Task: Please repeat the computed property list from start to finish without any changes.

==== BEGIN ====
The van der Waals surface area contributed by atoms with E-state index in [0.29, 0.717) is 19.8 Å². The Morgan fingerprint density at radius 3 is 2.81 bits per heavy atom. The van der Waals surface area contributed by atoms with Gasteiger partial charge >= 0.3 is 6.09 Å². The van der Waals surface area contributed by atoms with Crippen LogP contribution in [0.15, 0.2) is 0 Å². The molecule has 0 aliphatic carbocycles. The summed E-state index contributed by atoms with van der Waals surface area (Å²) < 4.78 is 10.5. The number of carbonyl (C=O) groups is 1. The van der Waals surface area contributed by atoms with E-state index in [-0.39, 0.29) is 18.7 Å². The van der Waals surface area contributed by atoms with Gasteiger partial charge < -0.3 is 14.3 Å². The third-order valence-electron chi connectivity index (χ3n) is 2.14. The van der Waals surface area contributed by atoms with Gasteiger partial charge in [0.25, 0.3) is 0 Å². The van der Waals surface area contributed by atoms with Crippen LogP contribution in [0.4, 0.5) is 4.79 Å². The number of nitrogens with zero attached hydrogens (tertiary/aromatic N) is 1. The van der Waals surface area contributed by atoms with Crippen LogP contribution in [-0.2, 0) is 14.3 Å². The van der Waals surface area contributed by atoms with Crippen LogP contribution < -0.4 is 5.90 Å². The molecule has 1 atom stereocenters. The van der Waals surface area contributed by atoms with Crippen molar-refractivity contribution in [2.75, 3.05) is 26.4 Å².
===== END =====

The van der Waals surface area contributed by atoms with E-state index in [0.29, 0.717) is 19.8 Å². The Morgan fingerprint density at radius 3 is 2.81 bits per heavy atom. The van der Waals surface area contributed by atoms with Gasteiger partial charge >= 0.3 is 6.09 Å². The van der Waals surface area contributed by atoms with Crippen LogP contribution in [0.15, 0.2) is 0 Å². The molecule has 0 aliphatic carbocycles. The summed E-state index contributed by atoms with van der Waals surface area (Å²) < 4.78 is 10.5. The number of carbonyl (C=O) groups is 1. The van der Waals surface area contributed by atoms with E-state index in [-0.39, 0.29) is 18.7 Å². The van der Waals surface area contributed by atoms with Gasteiger partial charge < -0.3 is 14.3 Å². The third-order valence-electron chi connectivity index (χ3n) is 2.14. The van der Waals surface area contributed by atoms with Gasteiger partial charge in [0.25, 0.3) is 0 Å². The van der Waals surface area contributed by atoms with Crippen LogP contribution in [0.4, 0.5) is 4.79 Å². The number of nitrogens with zero attached hydrogens (tertiary/aromatic N) is 1. The van der Waals surface area contributed by atoms with Crippen LogP contribution in [-0.2, 0) is 14.3 Å². The van der Waals surface area contributed by atoms with Crippen LogP contribution < -0.4 is 5.90 Å². The molecule has 1 atom stereocenters. The van der Waals surface area contributed by atoms with Crippen molar-refractivity contribution in [2.75, 3.05) is 26.4 Å².